A hacker who took down top Chinese search engine Baidu.com last month broke into its account with a U.S. domain name registrar by pretending to be from Baidu in an online chat with the registrar's tech help, according to a lawsuit filed by Baidu.
Support staff at the registrar, Register.com, then refused to aid Baidu when first contacted about Baidu.com redirecting users to a Web page that declared, "This site has been hacked by the Iranian Cyber Army," the Baidu complaint alleges. The complaint was filed last month in U.S. District Court for the Southern District of New York, but the court only recently released an unredacted copy of the complaint.
The complaint says Baidu's service was disrupted for five hours by the hack and seeks millions of dollars allegedly lost in revenue and other costs.
The attack began on the afternoon of Jan. 11 when the hacker contacted Register.com tech help via online chat and claimed to be from Baidu, the complaint alleges. The attacker asked a support representative to change Baidu's e-mail address on file. The representative then sent a confirmation code to Baidu's e-mail account even though the hacker answered a security question incorrectly, the complaint alleges.
The attacker could not access Baidu's e-mail account, so instead made up a confirmation code and sent it to the support representative when asked, the complaint alleges. Without comparing the two codes, the support representative took the bogus answer to be correct and agreed to the attacker's request to change Baidu's e-mail address on file to "email@example.com", the complaint alleges.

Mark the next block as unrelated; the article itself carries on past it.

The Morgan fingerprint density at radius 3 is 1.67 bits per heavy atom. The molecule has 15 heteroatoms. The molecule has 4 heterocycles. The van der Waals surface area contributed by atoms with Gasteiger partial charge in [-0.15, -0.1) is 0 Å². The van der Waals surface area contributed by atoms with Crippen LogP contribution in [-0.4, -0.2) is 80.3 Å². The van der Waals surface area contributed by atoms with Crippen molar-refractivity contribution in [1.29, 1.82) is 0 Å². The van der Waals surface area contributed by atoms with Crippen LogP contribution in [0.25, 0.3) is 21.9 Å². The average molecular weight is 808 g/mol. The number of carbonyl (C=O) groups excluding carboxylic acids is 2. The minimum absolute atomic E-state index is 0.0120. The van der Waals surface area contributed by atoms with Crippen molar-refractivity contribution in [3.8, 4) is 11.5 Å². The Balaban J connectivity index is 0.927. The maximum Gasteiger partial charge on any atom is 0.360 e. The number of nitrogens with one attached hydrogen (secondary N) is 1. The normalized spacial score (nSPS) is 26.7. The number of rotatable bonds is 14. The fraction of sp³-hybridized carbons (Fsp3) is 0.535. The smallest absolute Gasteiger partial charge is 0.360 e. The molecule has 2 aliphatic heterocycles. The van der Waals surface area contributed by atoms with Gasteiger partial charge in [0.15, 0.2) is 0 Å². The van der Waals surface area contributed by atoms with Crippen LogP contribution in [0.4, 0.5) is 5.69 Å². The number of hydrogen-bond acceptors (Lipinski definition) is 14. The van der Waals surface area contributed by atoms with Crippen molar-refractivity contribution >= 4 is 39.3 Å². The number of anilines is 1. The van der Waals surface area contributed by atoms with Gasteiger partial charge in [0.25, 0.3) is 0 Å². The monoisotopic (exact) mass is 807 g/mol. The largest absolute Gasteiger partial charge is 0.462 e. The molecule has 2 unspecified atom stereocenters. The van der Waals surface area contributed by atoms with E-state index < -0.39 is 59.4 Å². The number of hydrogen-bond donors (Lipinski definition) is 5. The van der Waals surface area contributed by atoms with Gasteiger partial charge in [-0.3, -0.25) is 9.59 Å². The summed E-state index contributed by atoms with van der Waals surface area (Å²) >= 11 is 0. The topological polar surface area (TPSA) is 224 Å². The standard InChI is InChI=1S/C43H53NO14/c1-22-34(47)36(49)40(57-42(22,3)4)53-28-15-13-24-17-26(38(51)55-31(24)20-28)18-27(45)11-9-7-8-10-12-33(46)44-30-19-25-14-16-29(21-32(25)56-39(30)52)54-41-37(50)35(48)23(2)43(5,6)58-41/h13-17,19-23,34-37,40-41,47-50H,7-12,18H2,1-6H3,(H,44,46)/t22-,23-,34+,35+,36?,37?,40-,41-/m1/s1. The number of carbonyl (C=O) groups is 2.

"Incredibly," the complaint says, Register.com "thus changed the e-mail address on file from one that was clearly a business address and contained the name of the account owner, to an e-mail address that conveyed a highly politically charged message ('antiwahabi'), with the domain name ('gmail.com') of a competitor of Baidu, at the request of an individual who not only could not produce the correct security verification, but actually produced false information twice."
It's unclear exactly what 'antiwahabi' refers to, but the spelling matches that of the strict Wahabi Muslim religious sect. Baidu did not immediately reply to a request for comment.
The attacker then used the reset function for forgotten passwords to have Register.com send a new password for Baidu's account to the changed e-mail address, the complaint alleges. The attacker then changed the settings in Baidu's account to reroute visitors to a different Web page -- completing a process that took less than one hour, the complaint says.
Register.com did not immediately reply to a request for comment, but the company last month called the Baidu lawsuit "completely without merit" and said it was working with law enforcement officials investigating the crime.
Domain registrars like Register.com sell domain names, such as Baidu.com, and provide the setup needed for them to lead visitors to the correct Web site.
The release of the unredacted complaint was reported earlier by Domain Name Wire, which posted a copy of the document.
"It's as if they asked you the last four digits of your Social Security number and you made something up and they didn't verify," said Andrew Allemann editor of Domain Name Wire, in an interview. A registration service that requires extra authentication could have prevented the attack, he said.
Similar attacks have hit other companies in the past. In 2008, for instance, an intruder altered the domain records of payment processor CheckFree after logging into an account that belonged to it.
"The sad thing is that companies don't think about this until it's happened to them and then they go scream bloody murder," said Allemann.
Baidu is by far the top online search provider in China and accounts for as much as three out of four searches in the country, according to local consultancies. Google takes a distant second place and its future in the country is unclear. Google last month said it planned to stop censoring results on its China-based search engine, even if that means being thrown out of the country. Google.cn is still censoring search results, but the company has said it is in talks with the government.